The opinion of the court was delivered by: Judge John W. Darrah
MEMORANDUM OPINION AND ORDER
Plaintiff John Adkisson brought suit pursuant to 42 U.S.C. § 1983 against Defendants Thomas Dart, Sheriff of Cook County; and John Tedesco, an officer of the Cook County Department of Corrections ("CCDC"). Plaintiff alleges that Tedesco assaulted Plaintiff while he was in the custody of the CCDC. Before the Court is Defendants' Motion to Dismiss.
The following facts are taken from Plaintiff's First Amended Complaint and are assumed to be true for purposes of this motion.
Adkisson is a transsexual, identifying himself as a female though he is physically male. At all times relevant to this case, Adkisson was in the custody of the CCDC as a pretrial detainee. On April 20, 2009, Adkisson was being processed in Division 9 of the CCDC. While Adkisson was being processed, Tedesco began making anti-gay slurs towards Adkisson. After the processing, Tedesco told the processing officers, "I've got this one," indicating that he would escort Adkisson to his tier. Tedesco then took Adkisson to the south elevator, which did not have a camera installed, rather than the north elevator, which did. Once in the elevator, Tedesco said to Adkisson, "Now run your mouth." Tedesco then slapped Adkisson two or three times in the head. The slaps caused bruising and scratching. Tedesco then took Adkisson to his tier, where Tedesco told another officer, "I had to slap the bitch around."
Adkisson sought medical treatment, but his request was denied. In the days following the assault, Tedesco told Adkisson that Tedesco would make Adkisson's life "hell" if Adkisson complained about Tedesco's conduct. Tedesco had other officers open Adkisson's mail. After Adkisson went to a lieutenant to complain about Tedesco's conduct, Tedesco had other officers enter Adkisson's cell and destroy certain of Adkisson's belongings, including legal papers. Tedesco also caused other officers to make threats against Adkisson.
Adkisson brings three counts against Tedesco, both in his individual and official capacities: cruel and unusual punishment in violation of the Eighth Amendment (Count I); punishment in violation of the Fourteenth Amendment (Count II); and retaliation in violation of the First and Fourteenth Amendments (Count III). Adkisson also brings one count against Sheriff Dart in his official capacity: punishment in violation of the Eighth and Fourteenth Amendments (Count IV).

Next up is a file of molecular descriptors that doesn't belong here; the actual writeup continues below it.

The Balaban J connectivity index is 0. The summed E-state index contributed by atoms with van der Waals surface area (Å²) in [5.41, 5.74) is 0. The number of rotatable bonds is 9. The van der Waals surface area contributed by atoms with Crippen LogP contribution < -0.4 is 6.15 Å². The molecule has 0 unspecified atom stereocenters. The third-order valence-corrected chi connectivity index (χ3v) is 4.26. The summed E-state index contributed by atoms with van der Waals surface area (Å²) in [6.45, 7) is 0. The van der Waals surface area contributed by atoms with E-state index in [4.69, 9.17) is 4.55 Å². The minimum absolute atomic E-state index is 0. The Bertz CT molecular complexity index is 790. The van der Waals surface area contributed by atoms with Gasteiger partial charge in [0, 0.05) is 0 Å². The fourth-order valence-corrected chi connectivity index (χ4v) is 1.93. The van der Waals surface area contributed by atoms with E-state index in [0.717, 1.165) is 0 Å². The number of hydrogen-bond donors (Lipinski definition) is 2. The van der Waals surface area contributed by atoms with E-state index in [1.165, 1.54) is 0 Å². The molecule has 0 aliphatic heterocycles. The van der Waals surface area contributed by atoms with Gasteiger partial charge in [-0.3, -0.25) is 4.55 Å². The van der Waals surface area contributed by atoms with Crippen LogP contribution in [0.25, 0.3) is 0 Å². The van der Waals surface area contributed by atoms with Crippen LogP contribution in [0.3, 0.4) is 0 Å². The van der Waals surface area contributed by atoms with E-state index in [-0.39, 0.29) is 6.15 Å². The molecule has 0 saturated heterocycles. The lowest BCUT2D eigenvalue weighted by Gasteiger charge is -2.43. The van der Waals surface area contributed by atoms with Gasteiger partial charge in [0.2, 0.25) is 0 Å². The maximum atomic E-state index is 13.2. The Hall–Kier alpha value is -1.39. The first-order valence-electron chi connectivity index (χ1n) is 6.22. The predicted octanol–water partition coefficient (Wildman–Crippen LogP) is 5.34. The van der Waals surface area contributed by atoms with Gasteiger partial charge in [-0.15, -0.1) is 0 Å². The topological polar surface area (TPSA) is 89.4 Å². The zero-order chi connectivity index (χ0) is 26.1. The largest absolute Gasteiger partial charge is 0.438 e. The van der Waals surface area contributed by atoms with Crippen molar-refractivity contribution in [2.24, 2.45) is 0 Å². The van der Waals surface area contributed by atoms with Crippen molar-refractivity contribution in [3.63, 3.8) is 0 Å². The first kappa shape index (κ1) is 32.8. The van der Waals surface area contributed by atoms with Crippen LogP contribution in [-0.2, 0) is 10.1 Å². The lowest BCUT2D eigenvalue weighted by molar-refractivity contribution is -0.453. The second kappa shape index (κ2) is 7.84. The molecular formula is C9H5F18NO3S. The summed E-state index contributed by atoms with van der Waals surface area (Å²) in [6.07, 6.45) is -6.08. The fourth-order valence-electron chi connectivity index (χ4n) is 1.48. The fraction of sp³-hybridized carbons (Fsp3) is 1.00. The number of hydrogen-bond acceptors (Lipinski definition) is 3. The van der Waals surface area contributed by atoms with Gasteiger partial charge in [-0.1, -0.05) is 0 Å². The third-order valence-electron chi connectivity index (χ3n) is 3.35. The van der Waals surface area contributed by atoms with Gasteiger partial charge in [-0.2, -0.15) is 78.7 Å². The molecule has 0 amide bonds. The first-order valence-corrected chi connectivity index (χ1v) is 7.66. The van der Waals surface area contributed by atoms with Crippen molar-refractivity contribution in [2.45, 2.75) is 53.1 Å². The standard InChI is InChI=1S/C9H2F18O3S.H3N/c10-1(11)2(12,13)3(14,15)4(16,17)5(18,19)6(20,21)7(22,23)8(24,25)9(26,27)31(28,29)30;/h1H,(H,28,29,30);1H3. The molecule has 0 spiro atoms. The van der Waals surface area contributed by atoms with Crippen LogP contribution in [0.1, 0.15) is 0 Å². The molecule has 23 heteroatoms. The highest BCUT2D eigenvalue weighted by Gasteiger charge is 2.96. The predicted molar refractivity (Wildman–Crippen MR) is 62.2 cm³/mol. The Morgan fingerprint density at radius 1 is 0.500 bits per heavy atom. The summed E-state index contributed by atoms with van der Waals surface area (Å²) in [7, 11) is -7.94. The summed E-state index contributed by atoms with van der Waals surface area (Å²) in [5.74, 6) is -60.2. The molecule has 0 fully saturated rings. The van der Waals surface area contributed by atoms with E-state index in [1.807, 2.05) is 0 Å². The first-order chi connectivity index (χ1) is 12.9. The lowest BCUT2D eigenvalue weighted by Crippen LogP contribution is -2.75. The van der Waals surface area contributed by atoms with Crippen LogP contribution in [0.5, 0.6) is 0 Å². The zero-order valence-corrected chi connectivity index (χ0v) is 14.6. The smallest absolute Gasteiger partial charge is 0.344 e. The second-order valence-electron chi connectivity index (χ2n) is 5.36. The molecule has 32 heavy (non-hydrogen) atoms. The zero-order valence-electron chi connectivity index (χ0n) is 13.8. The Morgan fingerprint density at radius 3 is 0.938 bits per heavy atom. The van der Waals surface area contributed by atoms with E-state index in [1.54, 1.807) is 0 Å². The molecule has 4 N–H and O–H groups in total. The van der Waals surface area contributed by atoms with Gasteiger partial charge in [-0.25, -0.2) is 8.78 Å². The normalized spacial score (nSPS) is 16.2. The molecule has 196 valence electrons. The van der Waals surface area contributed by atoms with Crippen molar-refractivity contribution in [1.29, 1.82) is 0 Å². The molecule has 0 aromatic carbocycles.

In ruling on a motion to dismiss, the court must accept as true all well-pleaded factual allegations and draw reasonable inferences in favor of the plaintiff. Sprint Spectrum L.P. v. City of Carmel, Ind., 361 F.3d 998, 1001 (7th Cir. 2004). Federal Rule of Civil Procedure 8(a)(2) requires that the complaint contain a "short and plain statement of the claim showing that the pleader is entitled to relief." To meet Rule 8(a)(2)'s requirements, the complaint must describe the claim in sufficient detail to "give the defendant fair notice of what the . . . claim is and the grounds upon which it rests." Bell Atlantic Corp. v. Twombly, 550 U.S. 544, 127 S. Ct. 1955, 1964 (2007) (Bell Atlantic) (quoting Conley v. Gibson, 355 U.S. 41, 47 (1957)). Plaintiff's allegations "must plausibly suggest that the plaintiff has a right to relief, raising that possibility above a 'speculative level'; if they do not, the plaintiff pleads itself out of court."
E.E.O.C. v. Concentra Health Serv., Inc., 496 F.3d 773, 776 (7th Cir. 2007) (citing Bell Atlantic, 550 U.S. 544, 127 S. Ct. at 1965, 1973 n. 14).
Defendants argue that Plaintiff's Eighth Amendment claims must be dismissed because, as a pretrial detainee, Adkisson had not yet gained the protections of the Eighth Amendment. See Lewis v. Downey, 581 F.3d 467, 473 (7th Cir. 2009) (Lewis). Rather, an excessive force claim of a pretrial detainee is properly brought under the Due Process Clause of the Fourteenth Amendment. Id. at 473-74. Plaintiff concedes the argument. Count I is therefore dismissed.
Defendants next argue that Plaintiff's excessive-force claim under the Fourteenth Amendment must be dismissed because the force allegedly used by Tedesco was de minimis. Defendants cite a number of Seventh Circuit opinions in which the court held that injuries to prisoners, supposedly comparable to the injuries suffered by Adkisson here, were not of a sufficient magnitude to support a claim for excessive force.
Defendants' argument fails for at least two reasons. First, the cases cited by Defendants were all decided under the Eighth Amendment's ban on cruel and unusual punishment. But excessive-force claims brought under the Fourteenth Amendment are evaluated under a different standard: "the Due Process Clause, which prohibits all 'punishment,' affords broader protection than the Eighth Amendment's protection against only punishment that is 'cruel ...